They need to keep enough people running their Office software for it to stay the default. Make it too hard for copies to be used by anyone else and you risk losing market share. If a hookey copy of MS Office gets crippled fairly fast, you'll not bother and move to something else.
Trouble is for them, you end up with all the up and coming generation who've got used to using the alternatives and don't even consider it.
You can of course put a "trial" version and set of nagware on every laptop you sell. That just delays the fateful day that you take the cash cow down to the glue factory.
I am still using office 2003 and am unconvinced by all the 'improvements' to subsequent versions of office. The reality is the upgrades from office '97 have been superficial for most users. The open source alternatives are now reaching a level of maturity that could steer quite a few from the current Microsoft offerings.
Bugger it, I might just ditch the whole lot and go back to using a pencil and paper. The battery never went flat on them!!!
Same here. OO is not quite, I think, up to '2000 levels, but it's close. On the one occasion I installed 2007 it gave me nothing over 2000, apart from an unusable interface, *and* it made 2000 run like a dog (how did it do that?!), so I had to uninstall it.
I install both '2000 and OO on everything, despite the fact that I can buy 2007/10 for next to nothing (legally, Software4Students/etc). There's absolutely no value in current Office versions that would make WGA an acceptable price to pay. The only slight fly in the ointment is that one of my kids is expected to use Word 2007 at school, for some extraordinary reason I haven't been able to get to the bottom of.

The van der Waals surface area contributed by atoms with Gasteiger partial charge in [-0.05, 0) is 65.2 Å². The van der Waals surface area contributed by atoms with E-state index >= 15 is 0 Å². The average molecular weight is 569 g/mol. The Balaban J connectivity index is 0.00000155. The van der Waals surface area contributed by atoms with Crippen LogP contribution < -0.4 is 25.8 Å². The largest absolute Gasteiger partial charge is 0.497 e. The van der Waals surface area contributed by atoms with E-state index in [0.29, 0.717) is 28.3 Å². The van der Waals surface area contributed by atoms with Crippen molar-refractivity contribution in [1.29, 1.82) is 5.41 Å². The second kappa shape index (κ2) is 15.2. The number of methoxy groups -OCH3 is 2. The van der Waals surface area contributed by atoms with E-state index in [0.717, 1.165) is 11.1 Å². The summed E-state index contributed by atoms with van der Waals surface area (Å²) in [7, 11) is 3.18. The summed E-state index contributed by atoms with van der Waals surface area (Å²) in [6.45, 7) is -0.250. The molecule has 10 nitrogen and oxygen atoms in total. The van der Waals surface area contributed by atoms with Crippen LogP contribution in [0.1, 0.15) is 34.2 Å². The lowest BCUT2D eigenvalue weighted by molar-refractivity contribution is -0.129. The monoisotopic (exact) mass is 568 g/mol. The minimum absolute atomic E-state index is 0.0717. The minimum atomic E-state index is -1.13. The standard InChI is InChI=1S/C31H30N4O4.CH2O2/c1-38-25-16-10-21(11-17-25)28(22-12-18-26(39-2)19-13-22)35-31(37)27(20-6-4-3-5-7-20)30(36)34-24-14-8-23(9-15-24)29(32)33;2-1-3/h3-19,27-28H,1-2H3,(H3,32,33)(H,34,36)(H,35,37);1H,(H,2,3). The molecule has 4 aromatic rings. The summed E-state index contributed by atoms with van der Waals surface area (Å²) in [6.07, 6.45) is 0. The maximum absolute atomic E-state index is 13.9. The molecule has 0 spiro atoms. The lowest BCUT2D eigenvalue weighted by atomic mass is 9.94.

It just moves everything back into drop down menus, with the caveat that menu entries are buttons rather than text. Which is good because people can recognise images a lot more quickly than words. I guess the only caveat is that if you have automatic hiding disabled then the drop down menu doesn't automatically, ummmm, undrop.
...for £38.95. Not even entering into the Open office v MS discussion, but if anyone wants MS Office 2010 try "software4students.co.uk"
If I have to install MS office so the wife (teacher) to use it as it's what is used in school, I'd rather pay £40 for the full pro version, than £80 for the cut down student / teacher version.
Even if you have a kid in pre-school, you'd qualify for the deal.
Personally I've always been happy with Open Office but to keep the peace, have gone with the above deal.
The ONLY reason I have ever seen for upgrading which makes sense is so that you can open documents that some twonk in HR mailed out using the latest/greatest version of MS Orifice.
I find it much easier to demand that said twonk mails it out in a format I can read - like scribble marks on dead trees. This seems to cut down on the amount of twonkery I receive.
For added shits and giggles, pointed comments about "proprietary document formats" , "discriminatory practices" and "not in line with current government guidelines" seem to put the wind up the twonks....